Our library of social impact indicators combines the best thinking of evaluation experts, nonprofit organizations, and corporate social responsibility practitioners.
True Impact’s Social Impact Library houses over 150 social impact indicators. Each indicator is standardized (e.g., increased income, improved academic performance, improved food security), but requires a reporting nonprofit to share their own success threshold for that indicator and their methods of data collection.
This balanced approach between standardization and flexibility allows both donors and nonprofits to aggregate and analyze the results of multiple social investments, while providing visibility into the variations that commonly exist across community investment programs.
How did True Impact select specific social impact indicators?
Since 2005, we have worked with over 150 corporate foundations and thousands of their nonprofit partners (from national organizations such as CARE, Junior Achievement, UNCF, Habitat for Humanity, Red Cross, Boys and Girls Clubs, and Trevor Project, to small volunteer-run local nonprofits) to collect, vet, and refine the indicators that now make up our ever-evolving library.
Our goal is for each donor and nonprofit using our indicator library to be able to comprehensively and accurately represent the universe of material social impacts that result from their social investments. Any revealed gaps in our coverage drives our development of additional indicators.
What were the criteria for social impact indicators?
Most donors invest in nonprofits as a way to improve the lives or wellbeing of certain populations in society. Our indicators therefore focus on outcomes (vs output or process metrics) to help donors and nonprofits to report on how much success is being achieved.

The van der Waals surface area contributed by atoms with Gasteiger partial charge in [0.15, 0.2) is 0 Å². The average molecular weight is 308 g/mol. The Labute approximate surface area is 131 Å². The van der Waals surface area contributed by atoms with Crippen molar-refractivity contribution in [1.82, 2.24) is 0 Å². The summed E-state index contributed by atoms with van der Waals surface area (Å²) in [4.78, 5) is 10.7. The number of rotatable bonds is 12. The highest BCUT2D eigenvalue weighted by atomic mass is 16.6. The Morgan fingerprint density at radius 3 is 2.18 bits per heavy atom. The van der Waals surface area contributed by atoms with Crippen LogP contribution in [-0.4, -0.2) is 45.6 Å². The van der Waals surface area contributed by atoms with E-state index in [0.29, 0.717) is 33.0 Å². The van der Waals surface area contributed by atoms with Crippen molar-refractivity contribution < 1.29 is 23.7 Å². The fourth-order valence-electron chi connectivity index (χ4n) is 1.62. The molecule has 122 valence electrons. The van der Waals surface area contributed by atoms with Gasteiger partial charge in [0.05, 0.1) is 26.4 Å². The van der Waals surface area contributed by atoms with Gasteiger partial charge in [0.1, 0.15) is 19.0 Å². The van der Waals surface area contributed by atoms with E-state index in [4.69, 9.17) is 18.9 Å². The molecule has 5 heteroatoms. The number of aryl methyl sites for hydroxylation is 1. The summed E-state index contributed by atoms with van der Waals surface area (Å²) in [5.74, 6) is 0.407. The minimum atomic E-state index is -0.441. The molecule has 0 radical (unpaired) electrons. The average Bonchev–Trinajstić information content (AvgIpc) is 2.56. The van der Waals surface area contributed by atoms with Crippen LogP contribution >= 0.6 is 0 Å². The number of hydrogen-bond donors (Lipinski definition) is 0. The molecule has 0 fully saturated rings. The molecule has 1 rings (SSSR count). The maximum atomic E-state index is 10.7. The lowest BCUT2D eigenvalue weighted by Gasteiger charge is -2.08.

How did True Impact develop the social impact indicators?
We built our indicators based on input from leading nonprofit practitioners across the social sector and a synthesis of their validated theories of change and existing measurement and evaluation regimes, desk research on academic and research studies, and our own original development work with subject matter experts.
What is behind our flexible approach to impact measurement?
We were deliberate in our inclusive measurement strategy. Reporting taxonomies built solely on standardized indicators with rigid success criteria prevent nonprofits that use different measurement and evaluation regimes from participating (or lead to inaccurate reporting if nonprofits force their nonconforming data into that taxonomy).
Our reporting approach ensures that the simple numbers (e.g., how many outcomes are achieved) or resulting analyses (e.g., the cost per outcome or social return on investment (SROI) across programs) have the proper context. Without it, programs that appear to be outperforming their peers (with a lower cost per outcome, or higher SROI) may in reality be using less rigorous success criteria or data collection methods. Our approach recognizes the reality of these programmatic differences, and enforces the transparency necessary to accurately interpret the results.